This project aims to investigate how bacterial pathogens that cause severe respiratory infections in people with Cystic Fibrosis are able to compete with the human host for the essential nutrient zinc. If we can understand how bacteria obtain this key nutrient from the human body during an infection, we may be able to design new drugs that kill these bacteria by blocking zinc uptake.
The Burkholderia cepacia complex (Bcc) is a group of at least 21 species of bacteria widely distributed in the environment. They are best known for causing severe respiratory infections in people with Cystic Fibrosis (CF). Whilst all Bcc species have been isolated from CF patients, B. cenocepacia and B. multivorans are responsible for 85-97% of cases.
Infections often result in an accelerated decline in pulmonary function and can lead to the development of ‘cepacia syndrome’ that is characterised by a fatal necrotising pneumonia and bacteraemia. Bcc bacteria are naturally resistant to many antibiotics in clinical use, making infections difficult to eradicate. There are currently no standard drug regimens for the treatment of these infections, and no vaccines available. The epidemiology of Bcc bacteria is not limited to CF, with infections also occurring in people with chronic granulomatous disease, and nosocomial infections reported in other patient groups.
In order to survive, pathogens must acquire the essential nutrients they need for growth in competition with the host. Zinc is an essential nutrient for bacteria, required for the function of numerous proteins. During infection, the host attempts to deprive bacteria of essential zinc in a process of nutritional immunity. A key aim of this project is to understand how the major CF pathogen B. cenocepacia is able to compete with the host for zinc and overcome nutritional immunity.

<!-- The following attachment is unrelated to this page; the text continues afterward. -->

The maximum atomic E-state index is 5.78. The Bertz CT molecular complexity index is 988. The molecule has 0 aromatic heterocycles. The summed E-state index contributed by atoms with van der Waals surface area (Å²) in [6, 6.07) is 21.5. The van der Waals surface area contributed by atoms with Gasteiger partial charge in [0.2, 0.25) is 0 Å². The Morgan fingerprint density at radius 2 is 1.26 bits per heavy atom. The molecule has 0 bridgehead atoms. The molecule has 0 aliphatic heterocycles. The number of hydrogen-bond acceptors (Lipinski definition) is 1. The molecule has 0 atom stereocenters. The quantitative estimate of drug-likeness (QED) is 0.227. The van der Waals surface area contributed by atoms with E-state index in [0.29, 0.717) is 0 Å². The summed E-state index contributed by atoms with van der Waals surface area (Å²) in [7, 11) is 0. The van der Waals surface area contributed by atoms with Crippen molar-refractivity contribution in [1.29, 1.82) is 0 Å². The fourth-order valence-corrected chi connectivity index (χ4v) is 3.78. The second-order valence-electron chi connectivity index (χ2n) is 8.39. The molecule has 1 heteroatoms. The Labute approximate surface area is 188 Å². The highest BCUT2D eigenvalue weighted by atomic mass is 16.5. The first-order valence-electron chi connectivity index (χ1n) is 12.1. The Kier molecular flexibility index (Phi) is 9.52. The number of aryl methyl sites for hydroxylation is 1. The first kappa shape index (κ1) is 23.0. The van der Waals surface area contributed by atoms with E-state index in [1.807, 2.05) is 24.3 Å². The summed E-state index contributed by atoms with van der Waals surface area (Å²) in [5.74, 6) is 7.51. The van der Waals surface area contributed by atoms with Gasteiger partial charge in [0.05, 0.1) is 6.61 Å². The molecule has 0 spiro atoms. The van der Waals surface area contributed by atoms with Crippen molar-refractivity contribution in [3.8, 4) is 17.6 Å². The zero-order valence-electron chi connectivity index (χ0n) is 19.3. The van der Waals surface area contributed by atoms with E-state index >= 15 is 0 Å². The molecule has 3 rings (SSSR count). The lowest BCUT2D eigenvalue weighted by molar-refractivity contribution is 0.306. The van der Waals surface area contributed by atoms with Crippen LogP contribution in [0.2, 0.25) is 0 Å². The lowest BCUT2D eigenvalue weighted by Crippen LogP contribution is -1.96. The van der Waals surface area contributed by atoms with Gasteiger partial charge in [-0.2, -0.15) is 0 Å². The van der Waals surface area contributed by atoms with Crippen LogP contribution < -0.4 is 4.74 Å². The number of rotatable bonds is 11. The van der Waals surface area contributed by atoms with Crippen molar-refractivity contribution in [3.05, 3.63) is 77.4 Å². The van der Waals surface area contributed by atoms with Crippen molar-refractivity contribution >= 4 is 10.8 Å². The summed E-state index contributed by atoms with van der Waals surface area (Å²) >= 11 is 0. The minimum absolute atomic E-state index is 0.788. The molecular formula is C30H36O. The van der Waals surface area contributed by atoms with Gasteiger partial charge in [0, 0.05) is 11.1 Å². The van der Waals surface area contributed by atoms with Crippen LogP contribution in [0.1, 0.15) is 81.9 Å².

Zinc scavenging is a critical aspect of bacterial pathogenesis, but is poorly understood in Burkholderia species that are a significant health concern in Cystic Fibrosis (CF) patients. This project forms the basis of an ambitious, long-term program of research aimed at addressing two key questions:
1. How do Burkholderia species, which are ordinarily environmental bacteria, acquire zinc in competition with the host?
2. Can we reduce the virulence of Burkholderia species by restricting zinc uptake in vivo?
Members of the Burkholderia cepacia complex are a significant threat to the health of patients susceptible to opportunistic infections. Given that they have significant natural resistance to antibiotics, the identification of novel drug targets, offers enormous potential benefits. Since zinc is likely to be essential for the ability of these bacteria to cause infections, a detailed understanding of zinc acquisition mechanisms could lead to the development of novel therapies targeting these systems.